There’s a thin line between sensitive and dopey, you see. I’m not in favor of a return to the Stallone/Swarzenegger tradition of gunning somebody down and tossing out a quip, but I’m also not in favor of going overboard in the opposite direction.

rylan givens

Rylan

I found myself wanting to introduce Kurt Wallander to Rylan Givens, Elmore Leonard’s quirky hero in Justified. Except that I’m fairly certain Kurt and Rylan would have nothing to say to each other, not speaking one another’s language in more ways than one. Rylan, you see, works in a very different environment, surrounded by hardscrabble poverty and murderous meth dealers. He doesn’t have the luxury of Kurt’s moral qualms, although he does run into (and arrest) the occasional wealthy scoundrel in the course of the show. He doesn’t kill people for fun, but he doesn’t hesitate to protect himself or those around him.

By Wallander’s standards, Rylan is impossibly quick on the draw, but I’d argue that Rylan’s actions are never unjustified (hence the title of the show). And Rylan himself is never less than serious about what he does.

And that’s maybe the difference between the eighties alphas I find annoying and the contemporary alphas I like. Because I like Rylan a lot for one major reason: he knows his stuff and he’s not a jerk. Eighties alphas were jerks; contemporary betas like Kurt Wallander are frequently ridiculous. But Rylan? To me, Rylan’s just right!

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RITA and Me, Part 2

booksAs some may remember, I’ve already posted about judging for this year’s RWA RITA contest. It was an interesting experience—some of the books were first rate (I’ve discovered a couple of authors I really enjoyed whose other books I’m now reading), others were less so. I plan on volunteering again next year.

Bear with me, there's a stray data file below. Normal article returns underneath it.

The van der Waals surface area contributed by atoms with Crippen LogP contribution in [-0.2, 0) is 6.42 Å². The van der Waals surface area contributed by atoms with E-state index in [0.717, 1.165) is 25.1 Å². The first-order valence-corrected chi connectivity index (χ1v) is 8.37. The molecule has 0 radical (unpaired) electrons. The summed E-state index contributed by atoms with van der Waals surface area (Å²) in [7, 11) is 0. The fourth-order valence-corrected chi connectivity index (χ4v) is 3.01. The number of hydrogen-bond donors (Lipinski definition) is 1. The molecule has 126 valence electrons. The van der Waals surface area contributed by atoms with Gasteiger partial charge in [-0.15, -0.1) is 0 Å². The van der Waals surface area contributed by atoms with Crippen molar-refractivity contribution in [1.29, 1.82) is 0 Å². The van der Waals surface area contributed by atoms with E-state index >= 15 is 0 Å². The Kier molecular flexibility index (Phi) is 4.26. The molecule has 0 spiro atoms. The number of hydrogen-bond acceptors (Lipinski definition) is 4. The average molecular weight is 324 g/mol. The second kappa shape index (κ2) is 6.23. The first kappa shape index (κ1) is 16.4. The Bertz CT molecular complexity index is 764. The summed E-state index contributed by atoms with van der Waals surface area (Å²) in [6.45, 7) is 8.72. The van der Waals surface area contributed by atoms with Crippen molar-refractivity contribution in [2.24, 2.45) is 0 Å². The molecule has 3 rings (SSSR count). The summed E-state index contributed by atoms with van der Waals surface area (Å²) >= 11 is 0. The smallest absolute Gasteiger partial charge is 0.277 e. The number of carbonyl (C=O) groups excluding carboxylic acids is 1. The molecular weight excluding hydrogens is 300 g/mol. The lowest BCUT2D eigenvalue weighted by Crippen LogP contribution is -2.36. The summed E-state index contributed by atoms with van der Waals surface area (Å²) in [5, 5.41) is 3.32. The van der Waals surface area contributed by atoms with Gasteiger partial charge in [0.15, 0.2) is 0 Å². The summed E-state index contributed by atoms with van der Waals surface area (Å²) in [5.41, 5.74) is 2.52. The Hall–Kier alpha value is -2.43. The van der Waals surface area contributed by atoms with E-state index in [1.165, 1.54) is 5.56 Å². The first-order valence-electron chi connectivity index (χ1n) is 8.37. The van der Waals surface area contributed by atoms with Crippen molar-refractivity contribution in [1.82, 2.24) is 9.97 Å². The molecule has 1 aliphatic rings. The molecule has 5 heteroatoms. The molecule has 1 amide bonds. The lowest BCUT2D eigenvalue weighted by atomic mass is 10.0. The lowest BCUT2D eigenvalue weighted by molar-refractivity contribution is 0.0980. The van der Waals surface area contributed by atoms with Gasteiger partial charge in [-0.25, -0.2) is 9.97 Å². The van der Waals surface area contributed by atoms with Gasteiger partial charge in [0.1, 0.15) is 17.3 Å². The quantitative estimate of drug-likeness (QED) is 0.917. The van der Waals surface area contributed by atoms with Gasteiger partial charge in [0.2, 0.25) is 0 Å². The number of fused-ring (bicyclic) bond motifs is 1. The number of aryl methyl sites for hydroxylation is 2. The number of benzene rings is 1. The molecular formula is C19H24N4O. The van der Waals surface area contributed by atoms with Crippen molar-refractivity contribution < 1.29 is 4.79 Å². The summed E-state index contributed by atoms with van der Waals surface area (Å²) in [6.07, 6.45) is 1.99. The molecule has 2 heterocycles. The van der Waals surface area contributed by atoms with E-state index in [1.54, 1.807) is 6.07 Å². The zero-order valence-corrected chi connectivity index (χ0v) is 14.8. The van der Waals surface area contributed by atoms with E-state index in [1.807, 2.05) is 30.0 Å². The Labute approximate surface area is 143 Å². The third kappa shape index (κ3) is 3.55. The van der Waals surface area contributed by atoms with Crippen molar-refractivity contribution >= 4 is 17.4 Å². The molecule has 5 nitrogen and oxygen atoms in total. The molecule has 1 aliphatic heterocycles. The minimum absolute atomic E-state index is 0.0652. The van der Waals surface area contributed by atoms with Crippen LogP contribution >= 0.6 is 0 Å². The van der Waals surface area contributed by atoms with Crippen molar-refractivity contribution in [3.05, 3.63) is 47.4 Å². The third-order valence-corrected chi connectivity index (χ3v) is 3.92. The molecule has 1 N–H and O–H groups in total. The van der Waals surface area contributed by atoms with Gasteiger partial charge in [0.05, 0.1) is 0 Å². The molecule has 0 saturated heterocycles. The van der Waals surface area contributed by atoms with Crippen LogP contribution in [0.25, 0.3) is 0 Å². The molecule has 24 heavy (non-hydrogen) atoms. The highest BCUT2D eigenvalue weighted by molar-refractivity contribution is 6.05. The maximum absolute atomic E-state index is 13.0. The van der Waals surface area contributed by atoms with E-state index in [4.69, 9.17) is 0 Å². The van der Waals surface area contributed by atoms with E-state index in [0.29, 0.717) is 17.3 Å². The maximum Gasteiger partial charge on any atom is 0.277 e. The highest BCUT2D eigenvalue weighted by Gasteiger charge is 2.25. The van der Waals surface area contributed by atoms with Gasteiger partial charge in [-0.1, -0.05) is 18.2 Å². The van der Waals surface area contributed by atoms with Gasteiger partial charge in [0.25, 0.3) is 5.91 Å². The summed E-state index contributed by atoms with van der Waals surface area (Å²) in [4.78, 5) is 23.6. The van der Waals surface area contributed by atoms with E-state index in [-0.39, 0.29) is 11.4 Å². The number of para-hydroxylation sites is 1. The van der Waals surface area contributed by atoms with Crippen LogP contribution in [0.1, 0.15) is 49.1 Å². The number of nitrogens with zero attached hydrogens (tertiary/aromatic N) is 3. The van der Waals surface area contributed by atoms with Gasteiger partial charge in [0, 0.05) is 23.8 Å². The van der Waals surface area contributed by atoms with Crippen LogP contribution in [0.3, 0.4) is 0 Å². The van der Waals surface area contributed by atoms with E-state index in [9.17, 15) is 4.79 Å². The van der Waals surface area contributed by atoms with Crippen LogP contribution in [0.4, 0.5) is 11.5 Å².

But one response I got to my judging was a little unexpected. A couple of ebook and erotica writers told me they refused to judge the RITAs, even though they were members in good standing of the RWA Professional Authors Network (which RITA judges must be). Their reason? They felt their work was unfairly excluded from the competition because of its format or its subject matter; therefore, they refused to join in the competition as judges when they couldn’t be contestants.

I understand this point of view quite well. Like a lot of other PAN members, I’d like to see RWA accept ebooks as RITA entrants and I also believe RITA badly needs a specific erotica category (since erotica authors shouldn’t be forced to compete in categories where they don’t fit and since some PAN members object strenuously to reading anything they consider erotic). But although I understand the logic here, I’d also urge these writers to reconsider their position.

For a while, RWA had a kind of “two-tiered” membership, divided between writers who were published by the big New York print houses and writers who were published by small houses that specialized in epubs and POD (print on demand). Not surprisingly perhaps, writers in the first group tended to look down upon writers in the second group. That attitude is changing I think, given the widespread popularity of ebooks and the rise of a new self-publishing industry that even some print authors have embraced. But that way of thinking still occasionally rears its head. I wonder sometimes if RITA entries from small independent presses receive the same attention from judges as those from the big print houses. They should, of course, but I’m not sure it always happens.

Old attitudes die hard. If those of us who publish with smaller houses want to be taken seriously, we need to make our presence known. A judge who publishes with both majors and minors or a judge who publishes with an indie press is much less likely to dismiss a book from a smaller publisher when it shows up in her RITA bundle, even unconsciously.

It only makes sense for writers from all types of publishing formats to take their place in RWA. If changes are ever to be made in the way RITA entries are categorized and distributed, writers from smaller publishers need to make their voices heard. And one way to do that is to stand alongside other PAN members in judging the RITAs.